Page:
“Disruptive technologies are cheaper, simpler, lower-performing, and are targeted at the least profitable part of a market. The incumbents do not respond because they are focused on their most profitable, premium, customers. The disruptive technology gets better and better until one day, whoops, even the best customers are selecting the disruptive product.”
(quote from Michael Wolfe, CEO, Pipewise, Inc).
This brilliant insight has helped to explain the success and failure of many businesses and indeed is the primary reason for why capitalism - as long as it doesn’t devolve into cronyism - is such a powerful force for innovation. So given the fact that we’ve just had the release of IPhone 5 I thought it would be interesting to see what Mr. Christensen had to say about the IPhone when it was first introduced in 2007.
“They’ve launched an innovation that the existing players in the industry are heavily motivated to beat. History speaks pretty loudly on that, that the probability of success is going to be limited.”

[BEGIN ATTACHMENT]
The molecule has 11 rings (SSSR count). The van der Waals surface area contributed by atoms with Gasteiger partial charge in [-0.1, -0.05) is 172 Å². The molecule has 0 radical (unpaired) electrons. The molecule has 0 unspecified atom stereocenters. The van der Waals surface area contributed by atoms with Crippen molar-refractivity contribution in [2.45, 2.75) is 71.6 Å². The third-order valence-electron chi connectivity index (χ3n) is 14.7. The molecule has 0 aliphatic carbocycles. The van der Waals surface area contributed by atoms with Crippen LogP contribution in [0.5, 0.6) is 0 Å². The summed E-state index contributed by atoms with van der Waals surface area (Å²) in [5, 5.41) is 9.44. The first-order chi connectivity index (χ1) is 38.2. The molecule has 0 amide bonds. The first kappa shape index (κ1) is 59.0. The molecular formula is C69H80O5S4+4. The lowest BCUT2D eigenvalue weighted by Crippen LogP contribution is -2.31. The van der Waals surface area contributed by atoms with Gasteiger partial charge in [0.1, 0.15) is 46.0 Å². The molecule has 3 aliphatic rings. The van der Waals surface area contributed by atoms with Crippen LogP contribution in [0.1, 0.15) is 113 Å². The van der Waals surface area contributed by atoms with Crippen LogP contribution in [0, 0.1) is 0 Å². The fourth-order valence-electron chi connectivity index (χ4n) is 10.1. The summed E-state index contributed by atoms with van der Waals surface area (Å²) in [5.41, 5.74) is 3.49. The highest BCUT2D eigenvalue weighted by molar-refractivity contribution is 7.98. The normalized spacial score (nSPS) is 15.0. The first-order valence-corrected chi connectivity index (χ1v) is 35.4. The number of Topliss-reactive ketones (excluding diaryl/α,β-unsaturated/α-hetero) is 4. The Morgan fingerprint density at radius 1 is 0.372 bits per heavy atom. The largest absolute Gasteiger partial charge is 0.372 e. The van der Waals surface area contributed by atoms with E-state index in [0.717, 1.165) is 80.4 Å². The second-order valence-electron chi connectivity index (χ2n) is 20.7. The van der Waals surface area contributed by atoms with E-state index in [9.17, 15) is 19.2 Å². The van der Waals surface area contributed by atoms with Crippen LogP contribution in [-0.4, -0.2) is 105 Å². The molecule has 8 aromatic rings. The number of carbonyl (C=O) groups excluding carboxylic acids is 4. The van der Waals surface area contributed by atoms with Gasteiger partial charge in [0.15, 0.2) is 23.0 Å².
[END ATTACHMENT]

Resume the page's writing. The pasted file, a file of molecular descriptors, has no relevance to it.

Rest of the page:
Not exactly Nostradamus.
How could the world’s foremost expert on innovation fail to comprehend the innovative power of the most iconic product of our age? Because of what I call the How/What problem. Experts (including yours truly) are very good at explaining the “How” of the problem. They are superb at providing the intellectual framework for understanding how the broad dynamic works, but they are no better than the layman at applying their theories to real life. The “What should I do with this info?” is a question that they often cannot answer well.
That’s why when you follow a guru, be it in business or trading, it is very important to learn how to draw your own conclusions. You can learn the “How” from someone else. But you can only learn the “What” from your own hard work be it in markets or in life.